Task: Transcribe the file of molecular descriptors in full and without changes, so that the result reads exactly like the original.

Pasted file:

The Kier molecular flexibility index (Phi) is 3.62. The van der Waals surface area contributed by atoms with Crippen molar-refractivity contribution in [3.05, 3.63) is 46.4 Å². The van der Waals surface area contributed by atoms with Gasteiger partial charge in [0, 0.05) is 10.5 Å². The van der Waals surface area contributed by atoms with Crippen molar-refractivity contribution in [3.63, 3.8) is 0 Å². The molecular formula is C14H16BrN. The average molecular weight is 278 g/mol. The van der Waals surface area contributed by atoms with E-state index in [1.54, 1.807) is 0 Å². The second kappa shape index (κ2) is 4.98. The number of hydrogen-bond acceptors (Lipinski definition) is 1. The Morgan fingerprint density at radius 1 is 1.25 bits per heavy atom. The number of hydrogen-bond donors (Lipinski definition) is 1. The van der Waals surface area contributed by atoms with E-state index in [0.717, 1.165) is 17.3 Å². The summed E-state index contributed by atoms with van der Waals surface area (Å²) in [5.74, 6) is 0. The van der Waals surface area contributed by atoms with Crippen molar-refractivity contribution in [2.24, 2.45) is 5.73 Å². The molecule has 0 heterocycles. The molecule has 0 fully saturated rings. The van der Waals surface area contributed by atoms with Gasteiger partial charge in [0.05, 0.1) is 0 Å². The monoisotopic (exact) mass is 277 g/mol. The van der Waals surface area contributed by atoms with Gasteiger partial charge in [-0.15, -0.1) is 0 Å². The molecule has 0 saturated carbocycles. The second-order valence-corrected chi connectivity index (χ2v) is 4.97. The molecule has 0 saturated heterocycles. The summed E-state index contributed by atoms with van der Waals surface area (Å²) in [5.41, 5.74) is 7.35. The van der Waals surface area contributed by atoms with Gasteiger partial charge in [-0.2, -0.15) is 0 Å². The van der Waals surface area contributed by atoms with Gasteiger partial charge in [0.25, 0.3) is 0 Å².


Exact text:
The Kier molecular flexibility index (Phi) is 3.62. The van der Waals surface area contributed by atoms with Crippen molar-refractivity contribution in [3.05, 3.63) is 46.4 Å². The van der Waals surface area contributed by atoms with Gasteiger partial charge in [0, 0.05) is 10.5 Å². The van der Waals surface area contributed by atoms with Crippen molar-refractivity contribution in [3.63, 3.8) is 0 Å². The molecular formula is C14H16BrN. The average molecular weight is 278 g/mol. The van der Waals surface area contributed by atoms with E-state index in [1.54, 1.807) is 0 Å². The second kappa shape index (κ2) is 4.98. The number of hydrogen-bond acceptors (Lipinski definition) is 1. The Morgan fingerprint density at radius 1 is 1.25 bits per heavy atom. The number of hydrogen-bond donors (Lipinski definition) is 1. The van der Waals surface area contributed by atoms with E-state index in [0.717, 1.165) is 17.3 Å². The summed E-state index contributed by atoms with van der Waals surface area (Å²) in [5.74, 6) is 0. The van der Waals surface area contributed by atoms with Crippen molar-refractivity contribution in [2.24, 2.45) is 5.73 Å². The molecule has 0 heterocycles. The molecule has 0 fully saturated rings. The van der Waals surface area contributed by atoms with Gasteiger partial charge in [0.05, 0.1) is 0 Å². The monoisotopic (exact) mass is 277 g/mol. The van der Waals surface area contributed by atoms with Gasteiger partial charge in [-0.15, -0.1) is 0 Å². The molecule has 0 saturated carbocycles. The second-order valence-corrected chi connectivity index (χ2v) is 4.97. The molecule has 0 saturated heterocycles. The summed E-state index contributed by atoms with van der Waals surface area (Å²) in [5.41, 5.74) is 7.35. The van der Waals surface area contributed by atoms with Gasteiger partial charge in [-0.2, -0.15) is 0 Å². The van der Waals surface area contributed by atoms with Gasteiger partial charge in [0.25, 0.3) is 0 Å².